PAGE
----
My airport pick-up had a sign that read “Alicia” so I knew I was in the right place. Mr. Oh took my luggage rack and led me through the airport to his car, nearly hitting just about every person who got in his way, and even clipping some poor girl’s ankles with the heavy cart. I’m glad I was fairly tired, or else I might have laughed out loud when that happened, which I’m sure she would not have appreciated.¬† Between traffic and distance from the airport, it took about an hour to reach Seoul. At one point Mr. Oh slowed down rather abruptly, and then laughed when I asked if it was because of the speed camera. I guess speeding and not wanting to get caught is just one of those things that spans all cultures.

Now I am up too early from a night with a bed too hard, sipping tea that tastes mostly pleasant but also a little bit like dirt. Weird.

I need food, but first I need to switch money. From a short walk down the road last night I know there are no English signs, and the atm doesn’t display English, either. Alas, food will have to wait.

Training begins in 3 hours, so I am off to shower and attempt to look presentable in my wrinkled clothes. Wish me luck!





good things come in twos

16 07 2008

In tonight’s case, those two things were 2 bottles of wine, and 2 Tomb Raider movies with my good friend Brad. The following conversation occurred during the final scene of the first movie, where Lara Croft enters in a white sundress and straw hat:

Me: “Lara Croft, what are you doing?!?!”

Brad: “MAKING ME HORNYYYY”

Me: “I much prefer her with the black and the guns…”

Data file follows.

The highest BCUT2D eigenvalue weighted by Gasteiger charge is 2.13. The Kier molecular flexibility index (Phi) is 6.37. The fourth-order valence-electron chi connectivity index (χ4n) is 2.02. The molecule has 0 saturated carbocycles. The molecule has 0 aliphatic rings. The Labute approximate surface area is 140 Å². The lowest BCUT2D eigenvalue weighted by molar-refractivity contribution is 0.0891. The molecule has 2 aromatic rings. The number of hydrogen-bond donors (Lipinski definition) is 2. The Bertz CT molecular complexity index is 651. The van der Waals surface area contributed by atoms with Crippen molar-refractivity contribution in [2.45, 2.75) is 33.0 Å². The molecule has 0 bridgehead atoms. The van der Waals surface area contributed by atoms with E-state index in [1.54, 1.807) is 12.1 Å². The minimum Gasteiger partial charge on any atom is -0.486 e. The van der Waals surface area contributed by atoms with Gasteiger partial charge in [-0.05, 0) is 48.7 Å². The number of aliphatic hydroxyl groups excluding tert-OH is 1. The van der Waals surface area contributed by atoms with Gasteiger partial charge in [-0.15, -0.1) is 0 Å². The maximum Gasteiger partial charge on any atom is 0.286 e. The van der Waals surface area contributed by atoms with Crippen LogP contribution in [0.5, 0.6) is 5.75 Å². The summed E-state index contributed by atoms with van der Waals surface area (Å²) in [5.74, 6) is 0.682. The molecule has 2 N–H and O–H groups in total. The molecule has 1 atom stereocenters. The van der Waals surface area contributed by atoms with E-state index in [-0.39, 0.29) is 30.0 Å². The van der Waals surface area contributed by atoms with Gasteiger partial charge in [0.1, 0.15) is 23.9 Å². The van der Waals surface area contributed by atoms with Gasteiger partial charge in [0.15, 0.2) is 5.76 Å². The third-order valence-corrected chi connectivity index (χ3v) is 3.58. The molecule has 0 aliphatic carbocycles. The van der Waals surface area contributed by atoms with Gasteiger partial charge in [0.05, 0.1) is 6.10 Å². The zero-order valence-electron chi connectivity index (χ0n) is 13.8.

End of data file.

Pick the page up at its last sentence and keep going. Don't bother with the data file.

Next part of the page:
Brad: “But with this outfit, she looks like she’d make me breakfast!”

 

And this is why I love my friends.





Reunion

14 07 2008

Occasionally, we are forced to attend such events that remind us where we come from. Lucky for me, the mom’s side family reunion was last night, and I got to catch up with the¬†extended family from such distant reaches as¬†southern Illinois, Kansas and Oklahoma.

By 1 am enough beer had been consumed to lead to more interesting conversation than the standard catching up. My charmingly redneck grandfather successfully added some tension with his use of colorful and kinda sorta blatantly racist sayings around the fiance/baby daddy of my underage pregnant cousin. And did I mention the underage pregnant cousin? She announced that her baby is the size of a pencil eraser.

As if that weren’t entertaining enough, I got in a debate with my extremely religious cousin about gay rights in the wee hours of the morning. I need to learn to keep my mouth shut when I know I’m just going to end up angry and frustrated with the lack of decency and understanding with rights issues. My mother looked on, horrified and slightly amused, as we bellowed “ACTUALLY, THAT DOES OFFEND ME!!!” pretty much every other sentence.

Despite the occasional clash of opinion and awkward moments, overall the reunion was a rousing success. The family caught up and enjoyed food, games and the pleasure of each others company. I can only hope my family reunions of the future are full of a similarly entertaining cast of characters, if for no other reason than they give me something amusing to write about.